Sunday, November 29, 2009

I'm starting to get the blah-blah-blahs. It seems to happen in every block, that point where you are over the initial excitement/nervousness, and just ready for it to be done. I've enjoyed my time in surgery, but I'm starting to question whether I'm learning anything useful at this point. You have to wonder whether it's important for me to hold a camera to see yet another gallbladder taken out, or a retractor to see another lumpectomy when these are things I'll likely never see again, and have seen many times thus far. I just need to heed the advice one of the OB residents had for me on my rotation - enjoy all these things you'll do this year as much as you can secure in the knowlege that if you hate it; you'll never have to do it again. I only have 9 more days I need to go into the hospital for this block, and that's pretty great too. I'm looking forward to heading up to the Great White North for a week to see my family. I love Christmas and I'm looking forward to celebrating.

I am getting pretty antsy to just GO somewhere I have to say. Christmas trip notwithstanding I think it might be time to plan a mini vacation...

Wednesday, November 18, 2009


So, taking a cue from a friend on facebook, I thought I'd write about what I'm thankful for. First, I'm thankful for my family and friends. I could not make it through this year, or this path in life, without them and their unending support. Being able to have someone come to pick up the dogs when we need, someone to help me by cooking some dinner when I can't get home in time, people to just vent at when work is tough; these are things that are priceless and that I couldn't live without. I am so lucky.

I'm thankful that I have all my faculties and that, even though med school is hard, it is not as hard for me as it is for some. I am thankful that I don't have to study as much as some people which gives me more time with those I care about.

I'm thankful I have found such fantastic mentors all along the way that will hopefully continue to be fantastic mentors and collegues throughout my career.

I'm thankful that I can be a part of patient care. I'm thankful that even though I can't, right now, take out someone's cancer, that I have the ability to offer empathy and compassion when the others around me don't have time to do so.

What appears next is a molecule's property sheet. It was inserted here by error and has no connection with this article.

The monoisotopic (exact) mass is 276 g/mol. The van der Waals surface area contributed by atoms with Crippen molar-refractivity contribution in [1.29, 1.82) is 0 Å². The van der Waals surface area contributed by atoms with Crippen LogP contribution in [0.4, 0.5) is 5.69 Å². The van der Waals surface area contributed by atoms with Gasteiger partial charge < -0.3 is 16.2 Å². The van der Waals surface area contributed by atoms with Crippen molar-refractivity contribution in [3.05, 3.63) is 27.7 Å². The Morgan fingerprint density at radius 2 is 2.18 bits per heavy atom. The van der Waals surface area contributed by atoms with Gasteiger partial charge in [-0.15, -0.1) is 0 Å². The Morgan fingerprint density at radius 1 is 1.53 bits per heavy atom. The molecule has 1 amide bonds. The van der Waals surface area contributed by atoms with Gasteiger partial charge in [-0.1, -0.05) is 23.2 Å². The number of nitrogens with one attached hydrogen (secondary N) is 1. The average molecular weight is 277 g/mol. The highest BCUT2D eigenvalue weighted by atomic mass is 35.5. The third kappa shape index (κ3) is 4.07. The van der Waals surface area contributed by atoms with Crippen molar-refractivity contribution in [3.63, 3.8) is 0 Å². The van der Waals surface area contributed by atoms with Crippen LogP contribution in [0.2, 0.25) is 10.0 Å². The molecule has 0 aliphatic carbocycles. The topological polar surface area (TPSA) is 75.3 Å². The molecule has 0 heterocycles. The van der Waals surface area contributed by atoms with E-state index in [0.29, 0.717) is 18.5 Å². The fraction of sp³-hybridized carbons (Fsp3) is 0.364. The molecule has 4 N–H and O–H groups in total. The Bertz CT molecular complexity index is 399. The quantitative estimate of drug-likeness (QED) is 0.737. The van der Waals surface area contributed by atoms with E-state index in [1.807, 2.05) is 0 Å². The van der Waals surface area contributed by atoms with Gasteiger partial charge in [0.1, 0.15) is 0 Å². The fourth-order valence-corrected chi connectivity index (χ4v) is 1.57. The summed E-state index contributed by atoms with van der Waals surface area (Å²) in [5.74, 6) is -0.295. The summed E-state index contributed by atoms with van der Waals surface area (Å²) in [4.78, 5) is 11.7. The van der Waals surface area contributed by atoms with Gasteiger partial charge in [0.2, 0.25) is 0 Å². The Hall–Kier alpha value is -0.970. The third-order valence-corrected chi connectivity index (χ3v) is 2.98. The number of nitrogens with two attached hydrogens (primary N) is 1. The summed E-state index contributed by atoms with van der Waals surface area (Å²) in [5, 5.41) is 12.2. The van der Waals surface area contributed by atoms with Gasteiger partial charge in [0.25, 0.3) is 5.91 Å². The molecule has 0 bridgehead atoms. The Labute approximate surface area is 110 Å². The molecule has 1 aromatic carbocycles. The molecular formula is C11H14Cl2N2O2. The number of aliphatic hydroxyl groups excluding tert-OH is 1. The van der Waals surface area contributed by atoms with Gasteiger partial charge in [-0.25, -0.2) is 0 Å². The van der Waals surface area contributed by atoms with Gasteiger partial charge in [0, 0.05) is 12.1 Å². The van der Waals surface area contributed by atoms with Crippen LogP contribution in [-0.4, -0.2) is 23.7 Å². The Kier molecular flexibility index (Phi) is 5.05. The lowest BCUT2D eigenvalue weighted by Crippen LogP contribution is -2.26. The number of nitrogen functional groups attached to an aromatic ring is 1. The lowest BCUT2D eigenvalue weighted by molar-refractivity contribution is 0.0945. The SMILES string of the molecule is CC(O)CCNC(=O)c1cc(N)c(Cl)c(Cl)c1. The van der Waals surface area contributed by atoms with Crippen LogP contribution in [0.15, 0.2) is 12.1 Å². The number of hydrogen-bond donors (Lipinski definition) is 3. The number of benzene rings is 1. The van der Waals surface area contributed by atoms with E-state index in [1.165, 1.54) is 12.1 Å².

I'm thankful that I didn't find out today I have pancreatic cancer, unlike my patient. I'm thankful I could be there for them when all the pieces fell apart, and I'm thankful they have a great family to be there for them as they get put back together.

Thursday, November 12, 2009

A Few Things

Surgery has been a positive experience (so far) in so many ways:

1) I know what I want to be when I grow up! (No, for real this time!) Barring some life-altering event in the next year, I will be applying for a residency in Ob/Gyn. I've learned from my rotation that I love the OR. It's my favorite place in the hospital; well, favorite next to labor and delivery. I also have learned that I really don't mind heading to the hospital at 4am on a Sunday when it's to do something I enjoy. Knowing that makes the idea of a tough residency (as if any are easy) much more palatable. I've learned that I am tougher than I thought I was and that I can take what's given and smile knowing that in the end, I win! I get to do what I have wanted to do for so long.

2) I gots myself tough. Getting told you're dumb all day everyday will make it run right off ya.

3) I've learned how to be a more effective team member and, someday, a better senior resident, etc. How did I learn this? By watching what my chief does and knowing that I can do so much better. I've had some great teachers, and the people coming behind me deserve the same.

4) One handed knot tying is sexy.

5) Having a beer after 3 nights of call is the best beer you'll ever have!

Saturday, November 7, 2009

Keepin on.


That was a long night.

24 hour shifts are for the birds.

Trauma surgery is for a tougher person than I.

And getting hit by a car looks like almost the worst experience a person could have.

I'll write more later when I have more wits about me.

Thursday, November 5, 2009


Tomorrow night I will take a night of trauma call at the infamously busy Denver Health Medical Center. I'm freaked out. More than that, really. But this too will pass.....

Tuesday, November 3, 2009

Why did I want to do that?

So I am on my anesthesia week, and clearly when I decided a long time ago I wanted to be an anesthesiologist, I was not thinking. I don't like it. It's not a bad week, the days are short, the people are (mostly) nice, but...the patients are asleep. Universally (almost!). I also have started to believe the addage of anesthesia - 90% boredom, 10% panic. They are amazing critical care docs. They can stick a breathing tube in faster than anyone in the hospital. They can get access to pretty much any vein, or artery, for a line when it's needed. If you are really sick, you want an anesthesiologist around, even if you never have to actually know they are there. But do I want to be one? No. I got to intubate today, and I really didn't like it. Something about shoving a giant tube down someone's throat just rubs me the wrong way. It's good, I suppose, to knock a few choices off the list, and start to narrow down what it is I want to do, but something about watching my attending get to work at 7 and leave at 1:30 in the afternoon makes me wish I could find a redeeming quality. I just don't think I can.